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Grilled spatchcock chicken (£16.50) was lathered in the herb dressing and far too greasy and the skin wasn’t crisp. Almost like chewing on one of the old biddy’s soon to be lifted jowls. The Wiener Schnitzel (£21.75)- the classic dish across the Corbin & King group- needs the the anchovy, capers and egg to stop it from being in Bernard Matthews land. But will hit the spot every time.

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For dessert, the Apple and Cinnamon strudel (£7.75) had a good flaky pastry and a strong hit of spicing. A sundae with pistachio, hazelnut and almond ice creams with butterscotch sauce is worthy an anaphylaxis fit.

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It was a pleasant enough meal, but far from exciting. A posh Cafe Rogue. But when you are in your fifties and visiting places like La Fromargerie is a real thing, then pleasant is exactly what you’re looking for. Your taste-buds are dead by then, your sight is fading, and all you want is some good crockery and a place to read the paper. Fischer’s couldn’t suit the area more. I would go back, but in forty years time.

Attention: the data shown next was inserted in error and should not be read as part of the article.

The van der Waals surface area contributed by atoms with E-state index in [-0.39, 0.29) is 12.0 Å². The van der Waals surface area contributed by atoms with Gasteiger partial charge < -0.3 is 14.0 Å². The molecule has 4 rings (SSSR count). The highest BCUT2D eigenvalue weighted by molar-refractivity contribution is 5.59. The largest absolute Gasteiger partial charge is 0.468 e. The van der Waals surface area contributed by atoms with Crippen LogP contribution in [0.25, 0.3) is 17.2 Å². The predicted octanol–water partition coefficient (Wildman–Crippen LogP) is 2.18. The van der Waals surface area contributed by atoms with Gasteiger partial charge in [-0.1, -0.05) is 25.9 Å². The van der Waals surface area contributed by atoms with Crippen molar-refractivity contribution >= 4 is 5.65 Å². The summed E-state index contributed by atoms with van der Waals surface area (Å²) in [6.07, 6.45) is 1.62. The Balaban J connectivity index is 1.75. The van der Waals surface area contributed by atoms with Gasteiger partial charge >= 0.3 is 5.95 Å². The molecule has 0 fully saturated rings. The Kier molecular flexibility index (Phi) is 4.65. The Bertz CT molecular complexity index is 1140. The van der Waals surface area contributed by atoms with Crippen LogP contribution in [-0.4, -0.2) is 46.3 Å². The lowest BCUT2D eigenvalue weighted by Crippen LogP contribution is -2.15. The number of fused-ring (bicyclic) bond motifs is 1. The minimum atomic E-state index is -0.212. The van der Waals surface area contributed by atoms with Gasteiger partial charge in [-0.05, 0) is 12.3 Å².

6/10 (£££)

50 Marylebone High St, London W1U 5HN

Fischer's Menu, Reviews, Photos, Location and Info - Zomato
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Brasserie Zédel

Brasserie Zédel will no doubt receive it’s fair share of compliments. A bit like a fake designer handbag would. It looks good and you might even mistake it for the real thing, but deep down you know it isn’t. I imagine a lot of the glowing reviews are down to the price, which is remarkably cheap, not only for Piccadilly but for any restaurant in London. For less than £30 a head you get a three courser with wine, or if you go for the prix fixe menu 3 courses for only £11.75, for what is essentially good safe French cooking. But there’s more to a meal than saving on the pennies, and whilst it might give the illusion of grandeur, apart from the price Zédel underwhelms on everything else.